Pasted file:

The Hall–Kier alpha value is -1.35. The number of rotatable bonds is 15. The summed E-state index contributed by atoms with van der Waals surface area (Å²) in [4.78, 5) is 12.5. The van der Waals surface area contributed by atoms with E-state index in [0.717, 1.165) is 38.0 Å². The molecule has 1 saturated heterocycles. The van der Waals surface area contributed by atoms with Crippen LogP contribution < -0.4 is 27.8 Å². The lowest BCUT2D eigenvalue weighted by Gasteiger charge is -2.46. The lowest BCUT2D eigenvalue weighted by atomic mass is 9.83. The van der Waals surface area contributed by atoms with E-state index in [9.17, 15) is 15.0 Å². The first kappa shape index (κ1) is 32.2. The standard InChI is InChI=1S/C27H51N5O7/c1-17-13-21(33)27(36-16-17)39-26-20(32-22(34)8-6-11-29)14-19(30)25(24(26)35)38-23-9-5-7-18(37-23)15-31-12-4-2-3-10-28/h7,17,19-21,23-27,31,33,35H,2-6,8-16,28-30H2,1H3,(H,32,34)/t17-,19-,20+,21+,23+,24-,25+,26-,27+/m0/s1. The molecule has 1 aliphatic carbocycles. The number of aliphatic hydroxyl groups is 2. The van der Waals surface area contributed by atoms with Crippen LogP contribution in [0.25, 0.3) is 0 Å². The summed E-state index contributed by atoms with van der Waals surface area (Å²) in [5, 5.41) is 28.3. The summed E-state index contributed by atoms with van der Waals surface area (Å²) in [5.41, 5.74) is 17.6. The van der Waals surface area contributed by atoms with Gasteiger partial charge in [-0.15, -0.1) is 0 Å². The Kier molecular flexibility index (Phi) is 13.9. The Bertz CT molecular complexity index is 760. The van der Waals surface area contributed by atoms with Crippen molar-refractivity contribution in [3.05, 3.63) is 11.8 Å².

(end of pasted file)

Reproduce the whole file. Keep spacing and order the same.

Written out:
The Hall–Kier alpha value is -1.35. The number of rotatable bonds is 15. The summed E-state index contributed by atoms with van der Waals surface area (Å²) in [4.78, 5) is 12.5. The van der Waals surface area contributed by atoms with E-state index in [0.717, 1.165) is 38.0 Å². The molecule has 1 saturated heterocycles. The van der Waals surface area contributed by atoms with Crippen LogP contribution < -0.4 is 27.8 Å². The lowest BCUT2D eigenvalue weighted by Gasteiger charge is -2.46. The lowest BCUT2D eigenvalue weighted by atomic mass is 9.83. The van der Waals surface area contributed by atoms with E-state index in [9.17, 15) is 15.0 Å². The first kappa shape index (κ1) is 32.2. The standard InChI is InChI=1S/C27H51N5O7/c1-17-13-21(33)27(36-16-17)39-26-20(32-22(34)8-6-11-29)14-19(30)25(24(26)35)38-23-9-5-7-18(37-23)15-31-12-4-2-3-10-28/h7,17,19-21,23-27,31,33,35H,2-6,8-16,28-30H2,1H3,(H,32,34)/t17-,19-,20+,21+,23+,24-,25+,26-,27+/m0/s1. The molecule has 1 aliphatic carbocycles. The number of aliphatic hydroxyl groups is 2. The van der Waals surface area contributed by atoms with Crippen LogP contribution in [0.25, 0.3) is 0 Å². The summed E-state index contributed by atoms with van der Waals surface area (Å²) in [5, 5.41) is 28.3. The summed E-state index contributed by atoms with van der Waals surface area (Å²) in [5.41, 5.74) is 17.6. The van der Waals surface area contributed by atoms with Gasteiger partial charge in [-0.15, -0.1) is 0 Å². The Kier molecular flexibility index (Phi) is 13.9. The Bertz CT molecular complexity index is 760. The van der Waals surface area contributed by atoms with Crippen molar-refractivity contribution in [3.05, 3.63) is 11.8 Å².